- Durr, M.L.; Mydlarz, W.K.; Shao, C.; Zahurak, M.L.; Chuang, A.Y.; Hoque, M.O.; Westra, W.H.; Liegeois, N.J.; Califano, J.A.; Sidransky, D.; Ha, P.K. Quantitative methylation profiles for multiple tumor suppressor gene promoters in salivary gland tumors. PLoS One. 2010;5(5):e10828.
- Demokan, S.; Chang, X.; Chuang, A.; Mydlarz, W.K.; Kaur, J.; Huang, P.; Khan, Z.; Khan, T.; Ostrow, K.L.; Brait, M.; Hoque, M.O.; Liegeois, N.J.; Sidransky, D.; Koch, W.; Califano, J.A. KIF1A and EDNRB are differentially methylated in primary HNSCC and salivary rinses. Int J Cancer. 2010 Nov 15;127(10):2351-2359.
- Dasgupta, S.; Koch, R.; Westra, W.H.; Califano, J.A.; Ha, P.K.; Sidransky, D.; Koch, W.M. Mitochondrial DNA mutation in normal margins and tumors of recurrent head and neck squamous cell carcinoma patients. Cancer Prev Res (Phila). 2010 Sep;3(9):1205-1211.
Detection of hypermutable nucleic acid sequence in tissue and body fluids
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p40 protein acts as an oncogene
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Method for detecting cell proliferative disorders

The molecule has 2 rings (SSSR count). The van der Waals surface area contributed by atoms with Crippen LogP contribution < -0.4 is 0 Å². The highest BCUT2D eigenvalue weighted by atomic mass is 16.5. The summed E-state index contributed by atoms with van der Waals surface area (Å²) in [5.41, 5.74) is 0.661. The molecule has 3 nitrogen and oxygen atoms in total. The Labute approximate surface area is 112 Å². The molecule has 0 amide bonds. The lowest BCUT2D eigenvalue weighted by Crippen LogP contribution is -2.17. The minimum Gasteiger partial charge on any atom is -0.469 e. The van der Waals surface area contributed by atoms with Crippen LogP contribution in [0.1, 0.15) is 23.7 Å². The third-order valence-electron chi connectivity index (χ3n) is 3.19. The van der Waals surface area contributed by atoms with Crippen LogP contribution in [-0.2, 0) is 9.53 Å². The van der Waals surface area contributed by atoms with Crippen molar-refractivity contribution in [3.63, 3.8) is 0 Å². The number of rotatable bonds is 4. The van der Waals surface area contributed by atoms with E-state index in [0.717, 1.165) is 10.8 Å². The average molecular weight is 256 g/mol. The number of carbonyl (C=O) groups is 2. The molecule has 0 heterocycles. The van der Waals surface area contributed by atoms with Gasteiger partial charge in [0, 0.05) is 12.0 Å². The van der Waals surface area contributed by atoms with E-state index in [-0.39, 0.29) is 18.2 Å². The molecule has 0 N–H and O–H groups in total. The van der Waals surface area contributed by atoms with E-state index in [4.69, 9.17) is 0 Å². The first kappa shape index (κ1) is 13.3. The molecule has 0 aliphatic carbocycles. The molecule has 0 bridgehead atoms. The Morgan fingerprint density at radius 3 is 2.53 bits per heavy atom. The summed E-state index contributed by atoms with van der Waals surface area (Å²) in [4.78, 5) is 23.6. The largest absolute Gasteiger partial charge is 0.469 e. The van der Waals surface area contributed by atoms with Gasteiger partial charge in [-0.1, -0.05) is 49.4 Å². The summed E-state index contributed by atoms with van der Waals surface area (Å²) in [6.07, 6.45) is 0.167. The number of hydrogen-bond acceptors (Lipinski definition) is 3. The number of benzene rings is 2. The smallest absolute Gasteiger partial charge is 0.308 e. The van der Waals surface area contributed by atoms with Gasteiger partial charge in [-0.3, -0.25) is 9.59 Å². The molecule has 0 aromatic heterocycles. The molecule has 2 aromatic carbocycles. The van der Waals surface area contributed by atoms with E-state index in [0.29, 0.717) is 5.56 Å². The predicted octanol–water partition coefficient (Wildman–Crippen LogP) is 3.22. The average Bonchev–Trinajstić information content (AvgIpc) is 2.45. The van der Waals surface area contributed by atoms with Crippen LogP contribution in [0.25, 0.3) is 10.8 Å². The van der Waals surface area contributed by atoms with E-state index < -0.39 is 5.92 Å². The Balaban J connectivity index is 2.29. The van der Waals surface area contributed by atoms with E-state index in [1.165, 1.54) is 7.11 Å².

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Detection of neoplasia by analysis of saliva
Patent # 4 6,235,470 |
Cell cycle regulatory gene
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Nucleic acid mutation detection in histologic tissue
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Detection of hypermutable nucleic acid sequence in tissue
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Cell cycle regulatory gene
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Method of detection of neoplastic cells
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Cell cycle regulatory gene
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Analysis of sputum by amplification and detection of mutant nucleic acid sequences
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Nucleic acid mutation detection by analysis of sputum